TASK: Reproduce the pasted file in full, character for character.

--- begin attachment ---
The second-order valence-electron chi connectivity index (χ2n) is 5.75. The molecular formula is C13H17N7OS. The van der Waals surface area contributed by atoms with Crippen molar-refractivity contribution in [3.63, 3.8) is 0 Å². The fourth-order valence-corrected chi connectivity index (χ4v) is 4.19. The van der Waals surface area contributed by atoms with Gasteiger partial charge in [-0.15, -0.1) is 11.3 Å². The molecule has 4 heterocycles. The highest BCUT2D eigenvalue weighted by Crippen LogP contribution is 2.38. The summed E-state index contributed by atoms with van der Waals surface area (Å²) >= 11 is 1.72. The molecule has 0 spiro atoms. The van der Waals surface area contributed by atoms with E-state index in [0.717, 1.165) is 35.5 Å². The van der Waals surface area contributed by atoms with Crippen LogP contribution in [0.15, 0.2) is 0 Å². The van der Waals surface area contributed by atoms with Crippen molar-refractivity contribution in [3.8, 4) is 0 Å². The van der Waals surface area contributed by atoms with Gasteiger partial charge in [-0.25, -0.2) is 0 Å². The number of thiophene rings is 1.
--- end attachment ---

The second-order valence-electron chi connectivity index (χ2n) is 5.75. The molecular formula is C13H17N7OS. The van der Waals surface area contributed by atoms with Crippen molar-refractivity contribution in [3.63, 3.8) is 0 Å². The fourth-order valence-corrected chi connectivity index (χ4v) is 4.19. The van der Waals surface area contributed by atoms with Gasteiger partial charge in [-0.15, -0.1) is 11.3 Å². The molecule has 4 heterocycles. The highest BCUT2D eigenvalue weighted by Crippen LogP contribution is 2.38. The summed E-state index contributed by atoms with van der Waals surface area (Å²) >= 11 is 1.72. The molecule has 0 spiro atoms. The van der Waals surface area contributed by atoms with E-state index in [0.717, 1.165) is 35.5 Å². The van der Waals surface area contributed by atoms with Crippen LogP contribution in [0.15, 0.2) is 0 Å². The van der Waals surface area contributed by atoms with Crippen molar-refractivity contribution in [3.8, 4) is 0 Å². The van der Waals surface area contributed by atoms with Gasteiger partial charge in [-0.25, -0.2) is 0 Å². The number of thiophene rings is 1.